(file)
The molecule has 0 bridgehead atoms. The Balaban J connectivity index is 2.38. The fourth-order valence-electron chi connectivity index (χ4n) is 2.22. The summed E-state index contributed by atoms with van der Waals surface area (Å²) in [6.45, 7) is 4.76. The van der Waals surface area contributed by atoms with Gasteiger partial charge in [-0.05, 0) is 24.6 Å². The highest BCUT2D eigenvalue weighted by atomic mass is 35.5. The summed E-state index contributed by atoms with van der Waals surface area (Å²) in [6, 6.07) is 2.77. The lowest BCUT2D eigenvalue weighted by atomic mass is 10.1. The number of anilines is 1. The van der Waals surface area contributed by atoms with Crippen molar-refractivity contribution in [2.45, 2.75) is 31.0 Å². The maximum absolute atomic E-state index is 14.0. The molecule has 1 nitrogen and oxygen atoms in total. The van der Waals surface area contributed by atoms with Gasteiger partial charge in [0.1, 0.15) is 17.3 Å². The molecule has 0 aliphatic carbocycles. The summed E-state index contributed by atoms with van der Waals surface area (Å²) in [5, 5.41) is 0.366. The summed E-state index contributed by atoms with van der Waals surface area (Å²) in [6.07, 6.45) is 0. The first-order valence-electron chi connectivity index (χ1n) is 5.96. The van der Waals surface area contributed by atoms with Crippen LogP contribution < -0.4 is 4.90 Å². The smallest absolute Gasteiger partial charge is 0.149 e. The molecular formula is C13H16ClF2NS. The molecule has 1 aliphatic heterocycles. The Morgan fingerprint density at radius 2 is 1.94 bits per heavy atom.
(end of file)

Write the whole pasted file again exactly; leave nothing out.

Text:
The molecule has 0 bridgehead atoms. The Balaban J connectivity index is 2.38. The fourth-order valence-electron chi connectivity index (χ4n) is 2.22. The summed E-state index contributed by atoms with van der Waals surface area (Å²) in [6.45, 7) is 4.76. The van der Waals surface area contributed by atoms with Gasteiger partial charge in [-0.05, 0) is 24.6 Å². The highest BCUT2D eigenvalue weighted by atomic mass is 35.5. The summed E-state index contributed by atoms with van der Waals surface area (Å²) in [6, 6.07) is 2.77. The lowest BCUT2D eigenvalue weighted by atomic mass is 10.1. The number of anilines is 1. The van der Waals surface area contributed by atoms with Crippen molar-refractivity contribution in [2.45, 2.75) is 31.0 Å². The maximum absolute atomic E-state index is 14.0. The molecule has 1 nitrogen and oxygen atoms in total. The van der Waals surface area contributed by atoms with Gasteiger partial charge in [0.1, 0.15) is 17.3 Å². The molecule has 0 aliphatic carbocycles. The summed E-state index contributed by atoms with van der Waals surface area (Å²) in [5, 5.41) is 0.366. The summed E-state index contributed by atoms with van der Waals surface area (Å²) in [6.07, 6.45) is 0. The first-order valence-electron chi connectivity index (χ1n) is 5.96. The van der Waals surface area contributed by atoms with Crippen LogP contribution < -0.4 is 4.90 Å². The smallest absolute Gasteiger partial charge is 0.149 e. The molecular formula is C13H16ClF2NS. The molecule has 1 aliphatic heterocycles. The Morgan fingerprint density at radius 2 is 1.94 bits per heavy atom.